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Laser Light Switch Could Leave Transistors in the Shade


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laser light switch experiment

This experimental set-up was used to show that it is possible to make a transistor that acts using laser light, not electric currents.

Credit: Martin Pototschnig / New Scientist

Researchers from the Swiss Federal Institute of Technology have developed an optical transistor that uses one laser beam to control another, potentially forming the foundation for a new generation of ultrafast light-based computers. The researchers say laser-based transistors can be used to create light-based computers, which would use optical fibers to carry light.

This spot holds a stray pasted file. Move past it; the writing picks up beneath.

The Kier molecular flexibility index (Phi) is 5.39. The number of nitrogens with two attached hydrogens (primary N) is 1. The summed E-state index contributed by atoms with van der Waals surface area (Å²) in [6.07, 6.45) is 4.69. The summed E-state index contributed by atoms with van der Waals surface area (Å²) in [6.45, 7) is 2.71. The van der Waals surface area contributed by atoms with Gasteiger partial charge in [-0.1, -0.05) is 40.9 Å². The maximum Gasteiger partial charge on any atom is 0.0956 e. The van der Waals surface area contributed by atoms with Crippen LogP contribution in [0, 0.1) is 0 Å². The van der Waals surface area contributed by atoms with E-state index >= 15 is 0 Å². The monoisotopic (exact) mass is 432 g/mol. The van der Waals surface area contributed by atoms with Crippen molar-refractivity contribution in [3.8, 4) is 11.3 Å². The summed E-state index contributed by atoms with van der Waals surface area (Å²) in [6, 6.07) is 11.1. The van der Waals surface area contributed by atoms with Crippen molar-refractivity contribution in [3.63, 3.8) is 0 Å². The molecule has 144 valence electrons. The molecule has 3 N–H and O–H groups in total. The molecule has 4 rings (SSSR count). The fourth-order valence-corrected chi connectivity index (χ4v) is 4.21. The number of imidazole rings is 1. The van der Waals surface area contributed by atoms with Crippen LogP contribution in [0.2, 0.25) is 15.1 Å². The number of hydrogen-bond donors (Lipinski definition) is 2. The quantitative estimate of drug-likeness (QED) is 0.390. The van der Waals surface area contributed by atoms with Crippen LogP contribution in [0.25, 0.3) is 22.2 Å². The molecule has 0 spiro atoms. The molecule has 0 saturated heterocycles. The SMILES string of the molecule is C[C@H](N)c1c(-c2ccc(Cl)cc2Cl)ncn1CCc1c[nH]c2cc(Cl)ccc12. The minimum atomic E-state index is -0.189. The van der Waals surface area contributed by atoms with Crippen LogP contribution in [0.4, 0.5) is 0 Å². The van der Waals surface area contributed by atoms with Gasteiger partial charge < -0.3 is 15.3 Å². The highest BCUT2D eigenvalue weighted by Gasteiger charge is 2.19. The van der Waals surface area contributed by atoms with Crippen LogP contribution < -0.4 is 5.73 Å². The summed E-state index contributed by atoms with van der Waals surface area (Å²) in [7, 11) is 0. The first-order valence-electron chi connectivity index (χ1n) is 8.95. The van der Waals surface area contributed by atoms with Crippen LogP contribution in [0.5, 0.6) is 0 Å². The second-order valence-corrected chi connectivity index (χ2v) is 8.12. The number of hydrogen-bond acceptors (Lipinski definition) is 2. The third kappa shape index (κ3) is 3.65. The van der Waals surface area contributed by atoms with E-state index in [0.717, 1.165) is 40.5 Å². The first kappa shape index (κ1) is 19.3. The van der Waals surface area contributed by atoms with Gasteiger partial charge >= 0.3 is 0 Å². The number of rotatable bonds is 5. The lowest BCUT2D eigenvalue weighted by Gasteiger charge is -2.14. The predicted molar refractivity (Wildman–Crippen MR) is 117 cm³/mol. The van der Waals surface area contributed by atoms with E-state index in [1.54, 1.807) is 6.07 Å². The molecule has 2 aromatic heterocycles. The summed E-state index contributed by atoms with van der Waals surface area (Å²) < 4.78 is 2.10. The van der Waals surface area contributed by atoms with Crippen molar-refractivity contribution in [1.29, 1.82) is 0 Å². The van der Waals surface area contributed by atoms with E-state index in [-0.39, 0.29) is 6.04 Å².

To create an optical transistor, the researchers suspended tetradecane, a hydrocarbon dye, in an organic liquid, which was then frozen using liquid helium to create a crystalline matrix in which individual dye molecules could be targeted using lasers. When a finely tuned orange laser beam is targeted on a dye molecule, most of the laser is absorbed, creating a much weaker output beam. However, when the molecule also is targeted with a green beam, the molecule starts producing a strong orange light of its own that boosts the power of the orange output beam. Switching the orange beam from weak to strong is similar to how a transistor's control electrode switches a current between on and off. The ability to make this switch using a single molecule could enable billions of optical transistors to be built on photonic chips.

From New Scientist
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